The importance of ecological processes and the capacity of coastal and modified ecosystems to deliver these processes with benefits to the Great Barrier Reef are often dependant on the proximity of the service area to the Reef. The Blue Maps developed by the Great Barrier Reef Marine Park Authority (GBRMPA) show the areas of strongest connectivity through the mapping of wetter areas of the catchment (refer to map of the Fitzroy Region below). Although the whole catchment is connected to the Great Barrier Reef, and some processes such as sediment transport can originate from the top of the catchment, many more processes occur where connectivity is greatest (typically closest to the coast). The Blue Maps identify those areas with the greatest value for the delivery of ecological processes that benefit the Great Barrier Reef.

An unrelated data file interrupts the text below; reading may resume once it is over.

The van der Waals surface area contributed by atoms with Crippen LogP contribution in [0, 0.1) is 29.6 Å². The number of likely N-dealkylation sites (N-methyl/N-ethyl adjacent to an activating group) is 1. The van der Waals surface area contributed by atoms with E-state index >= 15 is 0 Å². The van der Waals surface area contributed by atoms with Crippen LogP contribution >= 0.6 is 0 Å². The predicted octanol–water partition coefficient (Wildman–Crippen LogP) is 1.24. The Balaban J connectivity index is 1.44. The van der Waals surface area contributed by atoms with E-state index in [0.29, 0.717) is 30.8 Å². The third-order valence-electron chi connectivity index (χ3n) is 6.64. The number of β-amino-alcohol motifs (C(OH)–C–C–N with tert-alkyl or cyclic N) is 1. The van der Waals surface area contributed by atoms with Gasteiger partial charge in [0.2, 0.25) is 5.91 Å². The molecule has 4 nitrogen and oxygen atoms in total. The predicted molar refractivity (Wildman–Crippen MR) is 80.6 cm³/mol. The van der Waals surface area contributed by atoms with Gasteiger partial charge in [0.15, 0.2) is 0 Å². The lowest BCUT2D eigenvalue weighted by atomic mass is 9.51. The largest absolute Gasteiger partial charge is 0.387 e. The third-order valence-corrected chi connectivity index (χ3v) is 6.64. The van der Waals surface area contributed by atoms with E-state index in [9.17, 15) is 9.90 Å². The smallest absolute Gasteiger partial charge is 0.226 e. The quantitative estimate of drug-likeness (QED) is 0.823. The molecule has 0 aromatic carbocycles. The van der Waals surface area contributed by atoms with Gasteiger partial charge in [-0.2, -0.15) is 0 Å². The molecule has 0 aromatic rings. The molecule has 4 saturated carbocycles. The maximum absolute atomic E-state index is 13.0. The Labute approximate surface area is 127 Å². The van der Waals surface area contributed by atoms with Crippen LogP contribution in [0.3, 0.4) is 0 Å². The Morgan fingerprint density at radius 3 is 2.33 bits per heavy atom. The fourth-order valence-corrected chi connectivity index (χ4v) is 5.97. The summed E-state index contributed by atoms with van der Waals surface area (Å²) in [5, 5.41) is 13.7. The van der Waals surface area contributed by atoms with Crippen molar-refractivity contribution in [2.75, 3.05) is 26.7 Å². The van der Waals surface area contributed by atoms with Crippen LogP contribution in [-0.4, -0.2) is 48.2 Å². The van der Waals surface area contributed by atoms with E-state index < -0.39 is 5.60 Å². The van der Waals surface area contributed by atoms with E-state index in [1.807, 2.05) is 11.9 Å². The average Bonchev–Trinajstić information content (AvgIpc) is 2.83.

Blue Maps are developed through analysis of a number of mapping layers and a combination of attributes that show areas of strongest connectivity to the Reef. FBA has used this information to help prioritise areas where ecosystem repair may be advantageous for improving water quality and other values such as biodiversity.
|Very Frequently Connected – Direct connections with the Great Barrier Reef occur on a diurnal basis.|
|Frequently Connected – Direct connections with the Great Barrier Reef occur on at least a monthly basis.|
|Intermittently Connected – Direct connections with the Great Barrier Reef occur for extended periods during seasonal, tidal and flood events.|
|Infrequently Connected – Direct connections with the Great Barrier Reef occur through groundwater and overland flows during rain events.|